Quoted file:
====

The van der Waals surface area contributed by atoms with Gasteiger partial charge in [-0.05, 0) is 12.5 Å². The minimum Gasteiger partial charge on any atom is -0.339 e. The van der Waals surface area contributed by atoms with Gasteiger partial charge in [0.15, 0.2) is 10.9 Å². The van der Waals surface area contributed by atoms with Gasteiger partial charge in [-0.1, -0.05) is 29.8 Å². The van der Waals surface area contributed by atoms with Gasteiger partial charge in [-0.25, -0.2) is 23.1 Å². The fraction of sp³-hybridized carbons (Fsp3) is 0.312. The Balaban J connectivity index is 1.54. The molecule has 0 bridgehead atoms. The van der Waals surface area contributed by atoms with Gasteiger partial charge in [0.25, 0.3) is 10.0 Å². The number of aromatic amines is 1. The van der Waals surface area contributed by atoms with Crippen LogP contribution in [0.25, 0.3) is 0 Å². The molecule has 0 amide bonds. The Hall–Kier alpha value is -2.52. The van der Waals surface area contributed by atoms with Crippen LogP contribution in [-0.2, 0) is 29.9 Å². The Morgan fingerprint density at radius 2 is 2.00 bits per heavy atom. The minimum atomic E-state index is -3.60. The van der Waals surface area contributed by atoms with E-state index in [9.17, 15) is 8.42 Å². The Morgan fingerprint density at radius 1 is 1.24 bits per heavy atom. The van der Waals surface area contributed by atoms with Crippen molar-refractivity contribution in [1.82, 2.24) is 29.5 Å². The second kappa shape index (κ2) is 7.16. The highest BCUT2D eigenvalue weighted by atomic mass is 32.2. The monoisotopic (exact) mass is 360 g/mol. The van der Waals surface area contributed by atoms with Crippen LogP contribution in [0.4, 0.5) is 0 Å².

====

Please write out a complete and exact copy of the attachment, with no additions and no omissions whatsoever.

The van der Waals surface area contributed by atoms with Gasteiger partial charge in [-0.05, 0) is 12.5 Å². The minimum Gasteiger partial charge on any atom is -0.339 e. The van der Waals surface area contributed by atoms with Gasteiger partial charge in [0.15, 0.2) is 10.9 Å². The van der Waals surface area contributed by atoms with Gasteiger partial charge in [-0.1, -0.05) is 29.8 Å². The van der Waals surface area contributed by atoms with Gasteiger partial charge in [-0.25, -0.2) is 23.1 Å². The fraction of sp³-hybridized carbons (Fsp3) is 0.312. The Balaban J connectivity index is 1.54. The molecule has 0 bridgehead atoms. The van der Waals surface area contributed by atoms with Gasteiger partial charge in [0.25, 0.3) is 10.0 Å². The number of aromatic amines is 1. The van der Waals surface area contributed by atoms with Crippen LogP contribution in [0.25, 0.3) is 0 Å². The molecule has 0 amide bonds. The Hall–Kier alpha value is -2.52. The van der Waals surface area contributed by atoms with Crippen LogP contribution in [-0.2, 0) is 29.9 Å². The Morgan fingerprint density at radius 2 is 2.00 bits per heavy atom. The minimum atomic E-state index is -3.60. The van der Waals surface area contributed by atoms with E-state index in [9.17, 15) is 8.42 Å². The Morgan fingerprint density at radius 1 is 1.24 bits per heavy atom. The van der Waals surface area contributed by atoms with Crippen molar-refractivity contribution in [1.82, 2.24) is 29.5 Å². The second kappa shape index (κ2) is 7.16. The highest BCUT2D eigenvalue weighted by atomic mass is 32.2. The monoisotopic (exact) mass is 360 g/mol. The van der Waals surface area contributed by atoms with Crippen LogP contribution in [0.4, 0.5) is 0 Å².